If you don’t love her yet, I’m sure you will after you head down to The National this Saturday. She’ll be playing all those great songs from her first record, and I’ll be willing to bet she’s got some new songs you might get to hear as well. Hey, if you’re really lucky, she might bust out her excellent unreleased tune “John Prine,” which is sort of about the titular country singer but also kind of about smoking weed. I may not engage in that activity myself, but all my best friends are stoners, and there’s a reason for that. Anyway, let’s get back on track. Country duo John & Jacob, who’ve written for The Band Perry and have their own popular single in “Ride With Me,” will open this evening up–but obviously it’s Ms. Musgraves who’ll be the real treat for the evening.

Sunday, March 1, 10 PM
The Milkstains, Wing Dam, Tungs, Headless Mantis @ Strange Matter – $5

Sunday night at Strange Matter will be a rock n’ roll party–as is any show anywhere when the Milkstains are playing. These surf/garage ragers are riding high these days, with the release last year of both the Gored, Kicked, Beaten EP and their debut full-length, Broken Bones, both on Bad Grrrl Records. Both releases show the band’s musical diversity, moving back and forth from dark, moody Western-style surf grunge to overheated garage punk and back again in the space of five minutes or less. They’ll show off this same musical variety in a live setting, only it’s bound to involve way more sweat, beer, and stagedives. Which is to say, it’ll just rule that much harder.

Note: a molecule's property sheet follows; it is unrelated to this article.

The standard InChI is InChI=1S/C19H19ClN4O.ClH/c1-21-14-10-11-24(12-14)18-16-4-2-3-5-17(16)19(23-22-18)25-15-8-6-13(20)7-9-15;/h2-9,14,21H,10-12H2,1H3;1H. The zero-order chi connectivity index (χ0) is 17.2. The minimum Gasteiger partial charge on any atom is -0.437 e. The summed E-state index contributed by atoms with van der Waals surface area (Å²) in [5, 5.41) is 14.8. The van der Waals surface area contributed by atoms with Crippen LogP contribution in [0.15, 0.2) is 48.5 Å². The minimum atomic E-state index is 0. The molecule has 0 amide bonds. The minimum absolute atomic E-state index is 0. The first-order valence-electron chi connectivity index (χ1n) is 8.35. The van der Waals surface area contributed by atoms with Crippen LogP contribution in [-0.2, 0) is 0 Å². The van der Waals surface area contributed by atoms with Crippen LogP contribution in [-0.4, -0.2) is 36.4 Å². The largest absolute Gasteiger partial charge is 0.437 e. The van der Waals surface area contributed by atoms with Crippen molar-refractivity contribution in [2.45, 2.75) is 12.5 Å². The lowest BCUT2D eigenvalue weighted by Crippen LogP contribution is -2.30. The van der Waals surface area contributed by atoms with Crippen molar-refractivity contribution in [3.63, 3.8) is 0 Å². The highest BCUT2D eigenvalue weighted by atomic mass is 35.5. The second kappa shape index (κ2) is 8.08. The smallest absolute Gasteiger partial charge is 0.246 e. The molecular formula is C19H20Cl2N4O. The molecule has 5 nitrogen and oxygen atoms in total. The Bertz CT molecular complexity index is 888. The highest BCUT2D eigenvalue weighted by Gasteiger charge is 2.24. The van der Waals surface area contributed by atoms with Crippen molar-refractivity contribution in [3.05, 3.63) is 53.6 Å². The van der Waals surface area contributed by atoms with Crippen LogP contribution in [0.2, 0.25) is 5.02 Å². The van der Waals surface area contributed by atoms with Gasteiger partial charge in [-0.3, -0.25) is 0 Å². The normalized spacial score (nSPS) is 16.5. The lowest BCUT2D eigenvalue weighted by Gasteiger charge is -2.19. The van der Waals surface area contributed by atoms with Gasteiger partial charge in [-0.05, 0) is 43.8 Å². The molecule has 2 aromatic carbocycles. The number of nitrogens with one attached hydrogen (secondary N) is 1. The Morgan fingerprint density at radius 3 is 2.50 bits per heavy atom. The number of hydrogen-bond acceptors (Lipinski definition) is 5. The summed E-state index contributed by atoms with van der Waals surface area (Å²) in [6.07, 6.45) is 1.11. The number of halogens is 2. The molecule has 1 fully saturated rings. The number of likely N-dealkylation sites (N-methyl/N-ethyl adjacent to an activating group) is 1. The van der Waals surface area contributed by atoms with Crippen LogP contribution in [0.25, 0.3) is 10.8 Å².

The Milkstains will be joined on this evening by Wing Dam, a Baltimore rock n’ roll crew with what feels to me like a resemblance to Wolfmother, though maybe I’m crazy there. I also hear a bit of that ol’ Jack White magic shining through, which is always a plus in my book. Tungs are also playing this show–the Bad Grrrl family sticks together–and they’ve got a heaping helping of weirdo punk noise for you, as always. Headless Mantis will kick things off with some swampy weirdo shit of their own; last time I saw them, they’d added a third member, but instead of contributing something predictable like bass, the guy used a sampler to add sounds of frogs croaking and sirens going off to the Mantis’s stripped-down garage noise. So yeah, expect weirdness from the get-go at this show. You won’t be let down.

Monday, March 2, 9 PM
Pile, Brief Lives, Radiator King, Plain Scrap @ Strange Matter – $7

The return of noisy post-hardcore rock in the whole Jesus Lizard/Unsane style has been a welcome development over the past few years, and Pile is just the latest of these kinds of bands to head into Richmond with the plan of blowing your eardrums. These guys have a weird sound that veers back and forth between that aforementioned spazz-noise thing and a much more melodic–though still weird–quasi-balladeer approach that makes me think of Mike Patton at his most demented. The whole thing adds up to something unique and well worth checking out, even if it is a Monday night.